Jazz, history, and love across a hundred years and several continents, in a US debut by British music journalist Neate, winner of the 2002 Whitbread Award.
The origins of jazz are in dispute, but one thing is pretty much agreed on: If it wasn’t born in New Orleans, it damn well grew up there. Just like Lick Holden. Lick started out life at the dawn of the 20th century in Cooltown, one of the many black districts in the Crescent City, and he soaked up music from his earliest days. Working as an ice boy making deliveries to the Storyville saloons, Lick got to know some of the greatest black musicians of the day and got one of them, a local character called the Professor, to give him cornet lessons. Soon he was peddling music rather than ice to the habitués of Storyville’s brothels and bars, and eventually he became known as one of the great horn men of his day. Throughout his career, he was in love with Sylvie Black, his stepsister, with whom he had a brief affair before she ran off and disappeared from his life. Obsessively, futilely, Lick searches for Sylvie in bars and clubs from New York to the Gulf of Mexico, gradually squandering his talent as a musician and turning to a life of petty crime, until he is murdered in the 1920s. Interspersed with the chapters of Lick’s history are accounts of the efforts of one Sylvia Di Napoli, a black singer from London, to trace her ancestry—a search that brings her to America and eventually New Orleans. As we watch the progress of two narrative lines, it’s clear they’ll intersect at some point—but the pleasure of the tale isn’t one of revelations so much as portraiture, the re-creation of a lost world of music, lust, and fame.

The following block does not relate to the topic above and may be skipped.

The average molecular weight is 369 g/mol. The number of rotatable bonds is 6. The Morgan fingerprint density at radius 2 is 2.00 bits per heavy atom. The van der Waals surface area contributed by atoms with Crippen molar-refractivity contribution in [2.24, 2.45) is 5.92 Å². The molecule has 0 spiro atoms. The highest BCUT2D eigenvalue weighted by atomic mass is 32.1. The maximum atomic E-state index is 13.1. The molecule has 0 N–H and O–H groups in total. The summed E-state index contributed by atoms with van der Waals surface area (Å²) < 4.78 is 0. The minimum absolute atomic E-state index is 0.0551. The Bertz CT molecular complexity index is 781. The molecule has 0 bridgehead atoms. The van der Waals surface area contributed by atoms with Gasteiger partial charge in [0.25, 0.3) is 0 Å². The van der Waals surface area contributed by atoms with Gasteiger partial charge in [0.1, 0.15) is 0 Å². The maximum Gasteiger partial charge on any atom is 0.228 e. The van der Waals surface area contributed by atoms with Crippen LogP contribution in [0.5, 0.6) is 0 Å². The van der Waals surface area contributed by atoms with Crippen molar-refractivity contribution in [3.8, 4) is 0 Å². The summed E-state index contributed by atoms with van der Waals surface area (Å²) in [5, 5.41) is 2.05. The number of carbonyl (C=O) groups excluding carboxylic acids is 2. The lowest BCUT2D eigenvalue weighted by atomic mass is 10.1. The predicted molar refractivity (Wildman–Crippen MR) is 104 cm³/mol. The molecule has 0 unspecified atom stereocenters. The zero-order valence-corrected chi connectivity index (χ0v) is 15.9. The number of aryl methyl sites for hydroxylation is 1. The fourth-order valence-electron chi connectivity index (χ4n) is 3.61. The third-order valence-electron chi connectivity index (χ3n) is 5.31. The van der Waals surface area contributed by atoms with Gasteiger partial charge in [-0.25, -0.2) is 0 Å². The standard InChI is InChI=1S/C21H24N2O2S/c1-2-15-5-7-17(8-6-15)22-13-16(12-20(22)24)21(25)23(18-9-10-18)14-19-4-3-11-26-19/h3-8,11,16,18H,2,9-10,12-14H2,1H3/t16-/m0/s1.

A bit too crowded and busy but, still, a fine depiction, in vivid and indelible colors, of a bygone age.